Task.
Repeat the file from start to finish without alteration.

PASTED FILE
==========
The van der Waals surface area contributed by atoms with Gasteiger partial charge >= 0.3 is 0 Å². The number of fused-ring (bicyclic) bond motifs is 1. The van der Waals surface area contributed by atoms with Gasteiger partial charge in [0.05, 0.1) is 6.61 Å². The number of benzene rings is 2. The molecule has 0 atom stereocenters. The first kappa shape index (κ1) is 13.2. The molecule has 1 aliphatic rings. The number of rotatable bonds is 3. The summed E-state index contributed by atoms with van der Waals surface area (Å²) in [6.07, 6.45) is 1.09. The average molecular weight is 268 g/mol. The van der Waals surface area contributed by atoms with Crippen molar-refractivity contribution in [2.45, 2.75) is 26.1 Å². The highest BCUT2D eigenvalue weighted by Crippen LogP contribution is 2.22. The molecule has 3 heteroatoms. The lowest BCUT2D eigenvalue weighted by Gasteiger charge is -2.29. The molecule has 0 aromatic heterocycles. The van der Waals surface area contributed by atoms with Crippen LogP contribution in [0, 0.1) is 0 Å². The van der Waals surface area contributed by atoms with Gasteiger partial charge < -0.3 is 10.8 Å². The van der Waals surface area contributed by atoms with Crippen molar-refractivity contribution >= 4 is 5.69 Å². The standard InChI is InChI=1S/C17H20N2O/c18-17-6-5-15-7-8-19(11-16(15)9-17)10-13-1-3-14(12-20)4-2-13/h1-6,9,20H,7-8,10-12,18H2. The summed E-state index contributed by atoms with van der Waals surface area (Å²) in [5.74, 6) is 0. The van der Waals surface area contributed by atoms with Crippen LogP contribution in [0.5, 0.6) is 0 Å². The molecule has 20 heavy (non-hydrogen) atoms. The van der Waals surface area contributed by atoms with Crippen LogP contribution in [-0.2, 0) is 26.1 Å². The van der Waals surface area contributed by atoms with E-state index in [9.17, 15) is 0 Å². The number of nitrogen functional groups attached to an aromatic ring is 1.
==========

The van der Waals surface area contributed by atoms with Gasteiger partial charge >= 0.3 is 0 Å². The number of fused-ring (bicyclic) bond motifs is 1. The van der Waals surface area contributed by atoms with Gasteiger partial charge in [0.05, 0.1) is 6.61 Å². The number of benzene rings is 2. The molecule has 0 atom stereocenters. The first kappa shape index (κ1) is 13.2. The molecule has 1 aliphatic rings. The number of rotatable bonds is 3. The summed E-state index contributed by atoms with van der Waals surface area (Å²) in [6.07, 6.45) is 1.09. The average molecular weight is 268 g/mol. The van der Waals surface area contributed by atoms with Crippen molar-refractivity contribution in [2.45, 2.75) is 26.1 Å². The highest BCUT2D eigenvalue weighted by Crippen LogP contribution is 2.22. The molecule has 3 heteroatoms. The lowest BCUT2D eigenvalue weighted by Gasteiger charge is -2.29. The molecule has 0 aromatic heterocycles. The van der Waals surface area contributed by atoms with Crippen LogP contribution in [0, 0.1) is 0 Å². The van der Waals surface area contributed by atoms with Gasteiger partial charge < -0.3 is 10.8 Å². The van der Waals surface area contributed by atoms with Crippen molar-refractivity contribution >= 4 is 5.69 Å². The standard InChI is InChI=1S/C17H20N2O/c18-17-6-5-15-7-8-19(11-16(15)9-17)10-13-1-3-14(12-20)4-2-13/h1-6,9,20H,7-8,10-12,18H2. The summed E-state index contributed by atoms with van der Waals surface area (Å²) in [5.74, 6) is 0. The van der Waals surface area contributed by atoms with Crippen LogP contribution in [0.5, 0.6) is 0 Å². The molecule has 20 heavy (non-hydrogen) atoms. The van der Waals surface area contributed by atoms with Crippen LogP contribution in [-0.2, 0) is 26.1 Å². The van der Waals surface area contributed by atoms with E-state index in [9.17, 15) is 0 Å². The number of nitrogen functional groups attached to an aromatic ring is 1.